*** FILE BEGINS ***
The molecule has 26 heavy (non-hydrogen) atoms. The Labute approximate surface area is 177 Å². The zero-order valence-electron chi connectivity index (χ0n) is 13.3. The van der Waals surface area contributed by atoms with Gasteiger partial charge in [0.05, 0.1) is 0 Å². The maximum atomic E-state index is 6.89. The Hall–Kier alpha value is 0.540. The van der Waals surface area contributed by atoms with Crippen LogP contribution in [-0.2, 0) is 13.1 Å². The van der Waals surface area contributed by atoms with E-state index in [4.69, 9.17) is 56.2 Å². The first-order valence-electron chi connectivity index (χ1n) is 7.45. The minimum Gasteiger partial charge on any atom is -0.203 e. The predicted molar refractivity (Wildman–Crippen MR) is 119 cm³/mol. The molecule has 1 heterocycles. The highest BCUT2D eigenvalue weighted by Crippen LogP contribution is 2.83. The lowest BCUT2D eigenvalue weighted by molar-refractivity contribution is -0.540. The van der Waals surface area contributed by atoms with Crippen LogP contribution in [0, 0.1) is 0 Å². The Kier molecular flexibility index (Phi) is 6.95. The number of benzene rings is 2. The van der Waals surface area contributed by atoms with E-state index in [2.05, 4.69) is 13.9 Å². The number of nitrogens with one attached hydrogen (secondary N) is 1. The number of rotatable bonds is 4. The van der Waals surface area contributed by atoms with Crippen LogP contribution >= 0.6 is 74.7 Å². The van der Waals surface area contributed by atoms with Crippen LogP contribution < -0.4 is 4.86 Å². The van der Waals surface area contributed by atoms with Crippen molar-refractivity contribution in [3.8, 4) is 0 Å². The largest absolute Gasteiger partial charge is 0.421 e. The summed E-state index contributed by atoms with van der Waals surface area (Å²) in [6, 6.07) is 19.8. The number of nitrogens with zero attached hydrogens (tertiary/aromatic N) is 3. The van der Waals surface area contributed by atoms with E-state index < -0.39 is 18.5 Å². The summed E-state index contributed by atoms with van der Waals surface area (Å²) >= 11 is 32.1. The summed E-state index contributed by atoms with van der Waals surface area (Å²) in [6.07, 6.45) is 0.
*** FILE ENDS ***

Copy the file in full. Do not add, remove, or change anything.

The molecule has 26 heavy (non-hydrogen) atoms. The Labute approximate surface area is 177 Å². The zero-order valence-electron chi connectivity index (χ0n) is 13.3. The van der Waals surface area contributed by atoms with Gasteiger partial charge in [0.05, 0.1) is 0 Å². The maximum atomic E-state index is 6.89. The Hall–Kier alpha value is 0.540. The van der Waals surface area contributed by atoms with Crippen LogP contribution in [-0.2, 0) is 13.1 Å². The van der Waals surface area contributed by atoms with E-state index in [4.69, 9.17) is 56.2 Å². The first-order valence-electron chi connectivity index (χ1n) is 7.45. The minimum Gasteiger partial charge on any atom is -0.203 e. The predicted molar refractivity (Wildman–Crippen MR) is 119 cm³/mol. The molecule has 1 heterocycles. The highest BCUT2D eigenvalue weighted by Crippen LogP contribution is 2.83. The lowest BCUT2D eigenvalue weighted by molar-refractivity contribution is -0.540. The van der Waals surface area contributed by atoms with Crippen LogP contribution in [0, 0.1) is 0 Å². The Kier molecular flexibility index (Phi) is 6.95. The number of benzene rings is 2. The van der Waals surface area contributed by atoms with E-state index in [2.05, 4.69) is 13.9 Å². The number of nitrogens with one attached hydrogen (secondary N) is 1. The number of rotatable bonds is 4. The van der Waals surface area contributed by atoms with Crippen LogP contribution >= 0.6 is 74.7 Å². The van der Waals surface area contributed by atoms with Crippen LogP contribution < -0.4 is 4.86 Å². The van der Waals surface area contributed by atoms with Crippen molar-refractivity contribution in [3.8, 4) is 0 Å². The largest absolute Gasteiger partial charge is 0.421 e. The summed E-state index contributed by atoms with van der Waals surface area (Å²) in [6, 6.07) is 19.8. The number of nitrogens with zero attached hydrogens (tertiary/aromatic N) is 3. The van der Waals surface area contributed by atoms with E-state index < -0.39 is 18.5 Å². The summed E-state index contributed by atoms with van der Waals surface area (Å²) >= 11 is 32.1. The summed E-state index contributed by atoms with van der Waals surface area (Å²) in [6.07, 6.45) is 0.